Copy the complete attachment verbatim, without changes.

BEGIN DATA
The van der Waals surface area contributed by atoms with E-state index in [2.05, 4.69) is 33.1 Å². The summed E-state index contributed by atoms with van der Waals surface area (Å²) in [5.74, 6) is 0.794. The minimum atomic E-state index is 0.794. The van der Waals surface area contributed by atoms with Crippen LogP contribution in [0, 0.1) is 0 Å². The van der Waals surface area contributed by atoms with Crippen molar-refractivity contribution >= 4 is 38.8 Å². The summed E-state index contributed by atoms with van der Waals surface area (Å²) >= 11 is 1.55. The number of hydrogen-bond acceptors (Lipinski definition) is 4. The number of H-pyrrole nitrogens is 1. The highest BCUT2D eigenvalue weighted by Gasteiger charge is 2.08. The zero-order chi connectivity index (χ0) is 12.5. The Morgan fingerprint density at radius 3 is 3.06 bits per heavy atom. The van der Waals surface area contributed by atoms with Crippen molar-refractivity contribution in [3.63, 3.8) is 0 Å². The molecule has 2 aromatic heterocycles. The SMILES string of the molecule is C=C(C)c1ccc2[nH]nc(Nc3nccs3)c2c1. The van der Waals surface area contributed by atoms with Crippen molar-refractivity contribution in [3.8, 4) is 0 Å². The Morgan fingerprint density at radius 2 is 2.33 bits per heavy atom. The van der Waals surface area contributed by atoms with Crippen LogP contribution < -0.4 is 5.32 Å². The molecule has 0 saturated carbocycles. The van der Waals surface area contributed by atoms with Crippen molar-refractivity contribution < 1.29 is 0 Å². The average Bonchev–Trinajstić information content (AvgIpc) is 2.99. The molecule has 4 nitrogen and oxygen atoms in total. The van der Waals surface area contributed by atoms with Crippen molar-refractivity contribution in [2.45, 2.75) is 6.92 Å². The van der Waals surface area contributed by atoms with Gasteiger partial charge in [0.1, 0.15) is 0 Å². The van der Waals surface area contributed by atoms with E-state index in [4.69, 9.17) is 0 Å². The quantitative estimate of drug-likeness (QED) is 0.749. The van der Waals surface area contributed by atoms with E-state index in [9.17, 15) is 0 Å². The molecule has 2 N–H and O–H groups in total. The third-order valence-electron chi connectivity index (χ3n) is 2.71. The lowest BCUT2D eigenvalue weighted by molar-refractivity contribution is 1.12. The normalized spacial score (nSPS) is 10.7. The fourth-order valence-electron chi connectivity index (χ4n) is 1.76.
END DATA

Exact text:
The van der Waals surface area contributed by atoms with E-state index in [2.05, 4.69) is 33.1 Å². The summed E-state index contributed by atoms with van der Waals surface area (Å²) in [5.74, 6) is 0.794. The minimum atomic E-state index is 0.794. The van der Waals surface area contributed by atoms with Crippen LogP contribution in [0, 0.1) is 0 Å². The van der Waals surface area contributed by atoms with Crippen molar-refractivity contribution >= 4 is 38.8 Å². The summed E-state index contributed by atoms with van der Waals surface area (Å²) >= 11 is 1.55. The number of hydrogen-bond acceptors (Lipinski definition) is 4. The number of H-pyrrole nitrogens is 1. The highest BCUT2D eigenvalue weighted by Gasteiger charge is 2.08. The zero-order chi connectivity index (χ0) is 12.5. The Morgan fingerprint density at radius 3 is 3.06 bits per heavy atom. The van der Waals surface area contributed by atoms with Crippen molar-refractivity contribution in [3.63, 3.8) is 0 Å². The molecule has 2 aromatic heterocycles. The SMILES string of the molecule is C=C(C)c1ccc2[nH]nc(Nc3nccs3)c2c1. The van der Waals surface area contributed by atoms with Crippen molar-refractivity contribution in [3.8, 4) is 0 Å². The Morgan fingerprint density at radius 2 is 2.33 bits per heavy atom. The van der Waals surface area contributed by atoms with Crippen LogP contribution < -0.4 is 5.32 Å². The molecule has 0 saturated carbocycles. The van der Waals surface area contributed by atoms with Crippen molar-refractivity contribution < 1.29 is 0 Å². The average Bonchev–Trinajstić information content (AvgIpc) is 2.99. The molecule has 4 nitrogen and oxygen atoms in total. The van der Waals surface area contributed by atoms with Crippen molar-refractivity contribution in [2.45, 2.75) is 6.92 Å². The van der Waals surface area contributed by atoms with Gasteiger partial charge in [0.1, 0.15) is 0 Å². The van der Waals surface area contributed by atoms with E-state index in [4.69, 9.17) is 0 Å². The quantitative estimate of drug-likeness (QED) is 0.749. The van der Waals surface area contributed by atoms with E-state index in [9.17, 15) is 0 Å². The molecule has 2 N–H and O–H groups in total. The third-order valence-electron chi connectivity index (χ3n) is 2.71. The lowest BCUT2D eigenvalue weighted by molar-refractivity contribution is 1.12. The normalized spacial score (nSPS) is 10.7. The fourth-order valence-electron chi connectivity index (χ4n) is 1.76.